Armando Gonzales v. The State of Texas--Appeal from 286th District Court of Hockley County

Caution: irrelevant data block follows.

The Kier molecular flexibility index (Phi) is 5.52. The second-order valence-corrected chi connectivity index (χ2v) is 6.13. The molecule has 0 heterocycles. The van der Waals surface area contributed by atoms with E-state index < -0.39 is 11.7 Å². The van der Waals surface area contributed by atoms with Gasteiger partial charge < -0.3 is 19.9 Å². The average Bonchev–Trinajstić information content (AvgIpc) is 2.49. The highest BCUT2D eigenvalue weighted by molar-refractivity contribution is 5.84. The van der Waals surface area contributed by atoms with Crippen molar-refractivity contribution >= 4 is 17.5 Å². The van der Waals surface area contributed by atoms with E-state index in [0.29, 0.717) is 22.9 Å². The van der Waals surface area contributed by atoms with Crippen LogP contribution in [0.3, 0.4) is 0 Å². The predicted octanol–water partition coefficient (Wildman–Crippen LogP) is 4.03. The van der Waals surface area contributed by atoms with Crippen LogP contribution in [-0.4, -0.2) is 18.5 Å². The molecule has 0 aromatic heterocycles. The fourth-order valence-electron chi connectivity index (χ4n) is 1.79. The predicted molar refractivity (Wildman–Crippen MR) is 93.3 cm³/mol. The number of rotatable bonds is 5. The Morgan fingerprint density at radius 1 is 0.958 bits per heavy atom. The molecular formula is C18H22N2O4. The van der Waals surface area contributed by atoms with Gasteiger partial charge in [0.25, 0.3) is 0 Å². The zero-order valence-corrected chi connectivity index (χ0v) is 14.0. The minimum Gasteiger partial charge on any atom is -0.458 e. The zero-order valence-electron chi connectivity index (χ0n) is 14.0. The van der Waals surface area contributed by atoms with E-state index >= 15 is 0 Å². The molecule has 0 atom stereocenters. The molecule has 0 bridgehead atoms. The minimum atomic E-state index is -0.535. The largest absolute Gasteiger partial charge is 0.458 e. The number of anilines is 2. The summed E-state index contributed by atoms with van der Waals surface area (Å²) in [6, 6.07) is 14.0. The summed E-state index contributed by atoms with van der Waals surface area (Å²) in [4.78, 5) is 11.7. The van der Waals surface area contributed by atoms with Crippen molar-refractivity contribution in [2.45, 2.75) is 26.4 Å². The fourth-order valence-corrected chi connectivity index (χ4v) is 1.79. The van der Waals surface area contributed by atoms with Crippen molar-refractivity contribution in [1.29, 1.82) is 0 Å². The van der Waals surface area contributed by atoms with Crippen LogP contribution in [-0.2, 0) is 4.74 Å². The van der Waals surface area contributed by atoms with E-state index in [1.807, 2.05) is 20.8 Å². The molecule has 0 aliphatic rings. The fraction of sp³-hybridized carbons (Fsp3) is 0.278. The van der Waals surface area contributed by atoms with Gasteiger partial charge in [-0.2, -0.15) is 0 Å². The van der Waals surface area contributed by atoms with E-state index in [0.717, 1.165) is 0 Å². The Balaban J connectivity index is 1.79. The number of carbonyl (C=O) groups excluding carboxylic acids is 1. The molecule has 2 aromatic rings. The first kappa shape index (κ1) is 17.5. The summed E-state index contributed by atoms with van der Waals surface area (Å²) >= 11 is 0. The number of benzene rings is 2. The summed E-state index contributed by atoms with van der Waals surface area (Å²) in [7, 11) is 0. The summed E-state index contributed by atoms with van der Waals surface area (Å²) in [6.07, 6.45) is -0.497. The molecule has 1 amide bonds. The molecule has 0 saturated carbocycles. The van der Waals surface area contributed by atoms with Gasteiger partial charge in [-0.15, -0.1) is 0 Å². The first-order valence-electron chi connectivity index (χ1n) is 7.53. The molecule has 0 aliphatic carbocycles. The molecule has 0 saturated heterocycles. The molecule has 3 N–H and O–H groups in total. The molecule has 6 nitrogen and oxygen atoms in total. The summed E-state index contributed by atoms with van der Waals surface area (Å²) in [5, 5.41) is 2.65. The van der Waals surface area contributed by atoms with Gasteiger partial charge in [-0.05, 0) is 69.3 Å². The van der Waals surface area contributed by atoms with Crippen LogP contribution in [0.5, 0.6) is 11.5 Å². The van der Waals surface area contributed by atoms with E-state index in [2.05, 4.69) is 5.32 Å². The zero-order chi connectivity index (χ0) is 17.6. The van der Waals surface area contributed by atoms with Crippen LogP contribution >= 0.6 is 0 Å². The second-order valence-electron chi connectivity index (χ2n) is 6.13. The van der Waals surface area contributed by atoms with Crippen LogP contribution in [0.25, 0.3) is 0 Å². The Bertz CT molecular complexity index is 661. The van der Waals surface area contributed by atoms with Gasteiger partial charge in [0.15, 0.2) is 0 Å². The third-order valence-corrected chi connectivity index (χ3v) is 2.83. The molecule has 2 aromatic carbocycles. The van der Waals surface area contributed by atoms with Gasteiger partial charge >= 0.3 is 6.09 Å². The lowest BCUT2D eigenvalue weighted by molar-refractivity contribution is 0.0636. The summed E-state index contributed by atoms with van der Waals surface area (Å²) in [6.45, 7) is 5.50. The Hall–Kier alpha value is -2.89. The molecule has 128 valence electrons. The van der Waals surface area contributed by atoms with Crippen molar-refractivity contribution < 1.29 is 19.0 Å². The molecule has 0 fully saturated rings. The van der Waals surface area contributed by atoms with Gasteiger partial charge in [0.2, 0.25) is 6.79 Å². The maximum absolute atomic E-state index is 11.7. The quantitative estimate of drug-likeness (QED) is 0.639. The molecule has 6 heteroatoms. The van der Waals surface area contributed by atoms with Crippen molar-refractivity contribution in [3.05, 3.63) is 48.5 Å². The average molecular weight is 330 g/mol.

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NO. 07-07-0151-CR IN THE COURT OF APPEALS FOR THE SEVENTH DISTRICT OF TEXAS AT AMARILLO PANEL C AUGUST 5, 2008 ______________________________ ARMANDO GONZALES, APPELLANT V. THE STATE OF TEXAS, APPELLEE _________________________________ FROM THE 286TH DISTRICT COURT OF HOCKLEY COUNTY; NO. 05-11-6126; HONORABLE HAROLD PHELAN, JUDGE _______________________________ Before QUINN, C.J., and HANCOCK and PIRTLE, JJ. MEMORANDUM OPINION Following a plea of not guilty, Appellant, Armando Gonzales, was convicted by a jury of unauthorized use of a motor vehicle. Punishment was assessed by the trial court at fifteen months confinement. Presenting a sole point of error, Appellant maintains the trial court erred in denying his requested charge on the defense of mistake of fact. We reverse and remand. Background Facts On October 22, 2005, the Hockley County Sheriff s Office was participating in an auction to sell some patrol cars and seized vehicles. Although the auction was conducted by Floyd Nesbitt, Sheriff David Kinney put Lieutenant Gordon Bohannon in charge of supervising the sale of the vehicles. Bohannon informed Nesbitt that the vehicles were to be sold as is with no test driving allowed. The vehicles had the keys in them. While Bohannon was gone for lunch, Appellant got into a red Dodge Neon and casually drove away from the auction. The Neon was reported missing and officers were notified to be on the lookout for it. Officer Justin Ty Land testified that he received a call concerning a possible stolen vehicle and approximately ten minutes later located the Neon at a Dollar General Store. When Land approached Appellant, who was inside the store, Appellant politely turned the keys over to him and explained that he had been given permission to test drive the Neon by a large Hispanic male at the auction. Bohannon arrived at the scene and as Appellant was being placed in the patrol car, he heard him holler and scream that he was merely test driving the vehicle. Bohannon testified that the Neon was parked in front of the store and in no way hidden. Appellant was charged with unauthorized use of a vehicle. 2 By his sole point of error, Appellant maintains the trial court erred in denying his requested charge on the defense of mistake of fact. We agree. During the charge conference, defense counsel objected to the court s failure to include an instruction of mistake of fact and requested three alternative instructions which the trial court denied. Discussion A person commits the offense of unauthorized use of a vehicle if he intentionally or knowingly operates another s . . . motor-propelled vehicle without the effective consent of the owner. Tex. Penal Code Ann. § 31.07(a) (Vernon 2003).1 The offense of unauthorized use of a vehicle encompasses two distinct conduct elements: (1) proof of the forbidden conduct (i.e. whether the defendant intentionally or knowingly operated a motor vehicle), and (2) proof of the attendant circumstances of the crime (i.e. whether the defendant knew his use was without the effective consent of the owner). McQueen v. State, 781 S.W.2d 600, 603 (Tex.Crim.App. 1989). See also Gardner v. State, 780 S.W.2d 259, 262 (Tex.Crim.App. 1989) (Emphasis in original). It is a defense to prosecution of an offense if the actor, through mistake, formed a reasonable belief about a matter of fact if his mistaken belief negated the kind of culpability required for commission of the offense. See § 8.02(a). It is a defense to prosecution of the offense of unauthorized use of a vehicle if the actor, through mistake, formed a 1 Unless otherwise indicated, this and all future section references are references to the Texas Penal Code (Vernon 2003). 3 reasonable belief that he had the consent of the owner to operate the vehicle. McQueen, 781 S.W.2d at 603. If there is some evidence presented raising the issue of mistake of fact, a defendant is entitled to an instruction on the issue. See Woodfox v. State, 779 S.W.2d 434, 435-36 (Tex.Crim.App. 1989), citing Lynch v. State, 643 S.W.2d 737, 738 (Tex.Crim.App. 1983) (rejecting the State s contention that unauthorized use of a motor vehicle was a strict liability criminal offense). It is not necessary that the defendant offer direct personal testimony in order to be entitled to an instruction on mistake of fact. Woodfox, 779 S.W.2d at 435. In the case at issue, Kinney and Bohannon both testified that neither had given Appellant permission to drive the Neon. However, Land and Bohannon both testified that Appellant claimed he had been given permission by a large Hispanic male to test drive the vehicle. Appellant also presented evidence through a friend, whom he had picked up while driving the Neon, that he had represented to his friend that he was merely test driving the vehicle. Nesbitt testified that none of the people helping him with the auction were identified by particular clothing or name tags. A novice attending an auction might not have known whom to approach with questions nor been aware of procedures and policies. Additionally, both Land and Bohannon testified that no follow-up investigation was conducted to determine if Appellant s story was credible. In fact, in response to questioning from 4 defense counsel, Bohannon testified he wouldn t have cared and didn t think it was important to investigate whether someone had given Appellant permission to test drive the vehicle because he believed Appellant was lying. However, when asked to place himself in Appellant s position, he conceded he would have been angry if no one had followed up on the allegation. Relying on Bruno v. State, 845 S.W.2d 910 (Tex.Crim.App. 1993), the State maintains that the evidence that Appellant had permission to test drive the vehicle was insufficient to entitle him to an instruction on mistake of fact. We distinguish Bruno. In Bruno, the appellant claimed that the true owner of the vehicle gave him permission to use her vehicle. Although a defensive instruction on mistake of fact was given, the appellant complained that doing so incorrectly placed the burden of proof on him. The Court of Criminal Appeals found that the charge as given properly placed the burden on the State, but went on to find that the instruction was not necessary in the first place because a mistake of fact instruction was not proper when the issue was whether or not the true owner did or did not give permission to operate the vehicle. We find the underlying facts to be closer to those in Gardner v. State, 780 S.W.2d 259 (Tex.Crim.App. 1989), which involved a third party whom the actor believed had authority to give him consent to operate a vehicle. Id. at 260. The Court found that a mistake of fact instruction was proper because the jury could have believed that both: (1) the defendant believed that he had the consent of the third party to use the vehicle and (2) 5 that the true owner of the vehicle had not given him permission. Id. at 262-63. In Bruno, the jury could not believe both the testimony of the true owner of the vehicle and the testimony of the appellant as it could in Gardner. Bruno, 845 S.W.2d at 913. In Bruno, the mistake of fact instruction was unnecessary because only one of the incompatible stories could have been believed. Id. The State did not present any evidence that Appellant believed that the large Hispanic male was the true owner of the Neon. As an auction attendee, Appellant could have believed that a third party with authority to give consent to test drive the Neon had done so. Land, Bohannon, and Appellant s friend testified that Appellant claimed to have been given permission to drive the Neon by a large Hispanic male. Thus, under Woodfox, there was at least some evidence entitling Appellant to a defensive instruction on mistake of fact because the jury could have believed that both (1) Appellant believed he had the consent of a third party to drive the Neon and (2) the true owner of the vehicle had not given him permission. We conclude the trial court erred in denying Appellant s requested instruction. Point of error one is sustained. Accordingly, the trial court s judgment is reversed and the cause is remanded to the trial court for further proceedings. Patrick A. Pirtle Justice Do not publish. 6